June 20, 2020
On 8th May, 2020, the Federal High Court (“FHC” or “the Court”), sitting in Lagos, declared the Taxes and Levies (Approved List for Collection) Act (Amendment) Order, 2015 (“Amendment Order”) null and void. This decision was reached in the case of the Registered Trustees of Hotel Owners and Managers Association of Lagos (“HOMAL”) v. Attorney-General of the Federation & Anor.
The Court reached this decision on the grounds that the powers of the Minister of Finance under the Taxes and Levies (Approved List for Collection) Act (“Taxes and Levies Act”) to amend the Schedule to the Act is a violation of the powers of the National Assembly to make laws and is therefore unconstitutional. According to the Court, the power to legislate resides with the National Assembly and cannot be shared with any other body.
Section 1(2) of the Taxes and Levies Act grants the Minister of Finance the power to amend the Schedule to the Taxes and Levies Act. In 2015, the Minister of Finance, pursuant to this power, issued the Amendment Order which amended the Schedule to the Taxes and Levies Act to include Hotel, Restaurant and Event Centre Tax as a tax to be collected by States.
However, in 2019, the Registered Trustees of Hotel Owners and Managers Association of Lagos (representing itself and the interest of its members) instituted an action at the FHC against the Federal Government. Amongst other things, HOMAL sought a declaration that Section 1(2) of the Taxes and Levies Act which vests the power to amend the Schedule to the Act in the Minister of Finance is inconsistent with the provisions of the 1999 Constitution and therefore null and void. HOMAL also sought a declaration that any amendment to the Schedule to the Taxes and Levies Act by the Minister is illegal and void.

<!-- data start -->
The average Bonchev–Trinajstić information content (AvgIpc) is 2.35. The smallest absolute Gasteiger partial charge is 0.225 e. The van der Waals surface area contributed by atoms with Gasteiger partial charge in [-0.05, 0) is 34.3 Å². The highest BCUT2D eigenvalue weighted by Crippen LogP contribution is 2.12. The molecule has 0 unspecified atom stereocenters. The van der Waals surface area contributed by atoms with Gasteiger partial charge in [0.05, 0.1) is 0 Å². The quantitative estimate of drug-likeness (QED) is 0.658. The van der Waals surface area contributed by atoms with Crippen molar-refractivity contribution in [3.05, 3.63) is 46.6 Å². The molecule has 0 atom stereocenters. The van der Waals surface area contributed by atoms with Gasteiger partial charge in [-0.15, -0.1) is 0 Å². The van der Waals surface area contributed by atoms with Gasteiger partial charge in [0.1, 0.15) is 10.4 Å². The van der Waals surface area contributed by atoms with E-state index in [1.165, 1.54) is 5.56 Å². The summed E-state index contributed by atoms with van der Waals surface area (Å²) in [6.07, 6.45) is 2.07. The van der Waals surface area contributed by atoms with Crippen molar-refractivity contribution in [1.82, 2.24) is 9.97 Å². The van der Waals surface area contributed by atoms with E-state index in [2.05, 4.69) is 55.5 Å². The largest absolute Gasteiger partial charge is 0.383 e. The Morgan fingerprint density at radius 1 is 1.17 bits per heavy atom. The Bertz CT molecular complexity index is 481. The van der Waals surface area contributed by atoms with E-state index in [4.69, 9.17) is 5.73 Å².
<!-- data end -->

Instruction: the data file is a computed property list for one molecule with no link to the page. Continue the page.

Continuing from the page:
HOMAL argued that the power given to the Minister of Finance under Section 1(2) of the Taxes and Levies Act is a usurpation of the legislative powers of the National Assembly as set out in Section 4 of the 1999 Constitution and therefore unconstitutional.
The Court ruled in favour of HOMAL and held that the amendment to the Schedule to the Taxes and Levies Act vide the Amendment Order is null and void. In reaching this decision, the Court explained that lawmaking is a constitutional function of the National Assembly and no other body is empowered to amend laws. The Court also clarified that a Schedule to an enactment is part of the enactment and has the same legal effect as the enactment itself. Thus, an amendment of the Schedule to the Taxes and Levies Act is an amendment of the Taxes and Levies Act itself and the power to do so cannot be delegated by the National Assembly to anyone.
Based on this Judgment, the Taxes and Levies Amendment, Order, 2015 and all other amendments introduced to the Taxes and Levies Act by the Minister of Finance pursuant to that Order would no longer be applicable except this Judgment is set aside upon appeal. The implication of this is that all taxes introduced by such amendments will also cease to have legal basis.
Furthermore, recourse will have to be made to the National Assembly in the event of any need for amendment of the Taxes and Levies Act given the nullification of Section 1(2) of the Taxes and Levies Act.
This Judgment also calls to question other amendments or Modification Orders issued by the Executive Arm of Government based on statutory provisions that are worded similarly to Section 1(2) of the Taxes and Levies Act (e.g. the recently introduced VAT modification Order). As such, it is important for the Government to address these concerns in order to achieve certainty for taxpayers and the Nigerian tax environment regarding the validity of such amendments or Modifications Orders. Given the far reaching implications of this Judgment, taxpayers will have to be properly guided on the interpretation and implementation of tax provisions especially those that impacted by the uncertainty created by Section 1(2) of the Taxes and Levies Act and the 2015 Modification Order issued by the Minister. Taxpayers are also advised to consult with their tax advisors to determine the specific impact of the Judgment on their business operations.